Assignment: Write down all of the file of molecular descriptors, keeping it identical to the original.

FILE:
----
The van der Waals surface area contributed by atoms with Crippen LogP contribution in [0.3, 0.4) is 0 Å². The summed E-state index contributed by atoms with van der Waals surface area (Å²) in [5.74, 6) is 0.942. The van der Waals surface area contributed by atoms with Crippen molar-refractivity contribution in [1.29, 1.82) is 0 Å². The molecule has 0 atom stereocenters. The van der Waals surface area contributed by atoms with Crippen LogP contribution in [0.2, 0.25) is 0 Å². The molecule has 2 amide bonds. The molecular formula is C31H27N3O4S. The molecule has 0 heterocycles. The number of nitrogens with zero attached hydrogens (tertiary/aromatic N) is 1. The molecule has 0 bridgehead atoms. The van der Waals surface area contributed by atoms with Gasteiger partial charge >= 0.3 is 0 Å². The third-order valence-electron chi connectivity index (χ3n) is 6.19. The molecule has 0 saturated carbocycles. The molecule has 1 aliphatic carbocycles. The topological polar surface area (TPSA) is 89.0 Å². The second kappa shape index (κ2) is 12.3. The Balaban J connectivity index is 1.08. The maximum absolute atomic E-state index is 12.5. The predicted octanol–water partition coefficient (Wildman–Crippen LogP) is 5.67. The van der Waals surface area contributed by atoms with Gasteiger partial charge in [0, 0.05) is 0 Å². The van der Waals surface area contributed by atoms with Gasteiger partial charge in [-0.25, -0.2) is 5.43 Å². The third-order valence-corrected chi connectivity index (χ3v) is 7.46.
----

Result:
The van der Waals surface area contributed by atoms with Crippen LogP contribution in [0.3, 0.4) is 0 Å². The summed E-state index contributed by atoms with van der Waals surface area (Å²) in [5.74, 6) is 0.942. The van der Waals surface area contributed by atoms with Crippen molar-refractivity contribution in [1.29, 1.82) is 0 Å². The molecule has 0 atom stereocenters. The van der Waals surface area contributed by atoms with Crippen LogP contribution in [0.2, 0.25) is 0 Å². The molecule has 2 amide bonds. The molecular formula is C31H27N3O4S. The molecule has 0 heterocycles. The number of nitrogens with zero attached hydrogens (tertiary/aromatic N) is 1. The molecule has 0 bridgehead atoms. The van der Waals surface area contributed by atoms with Gasteiger partial charge >= 0.3 is 0 Å². The third-order valence-electron chi connectivity index (χ3n) is 6.19. The molecule has 0 saturated carbocycles. The molecule has 1 aliphatic carbocycles. The topological polar surface area (TPSA) is 89.0 Å². The second kappa shape index (κ2) is 12.3. The Balaban J connectivity index is 1.08. The maximum absolute atomic E-state index is 12.5. The predicted octanol–water partition coefficient (Wildman–Crippen LogP) is 5.67. The van der Waals surface area contributed by atoms with Gasteiger partial charge in [0, 0.05) is 0 Å². The van der Waals surface area contributed by atoms with Gasteiger partial charge in [-0.25, -0.2) is 5.43 Å². The third-order valence-corrected chi connectivity index (χ3v) is 7.46.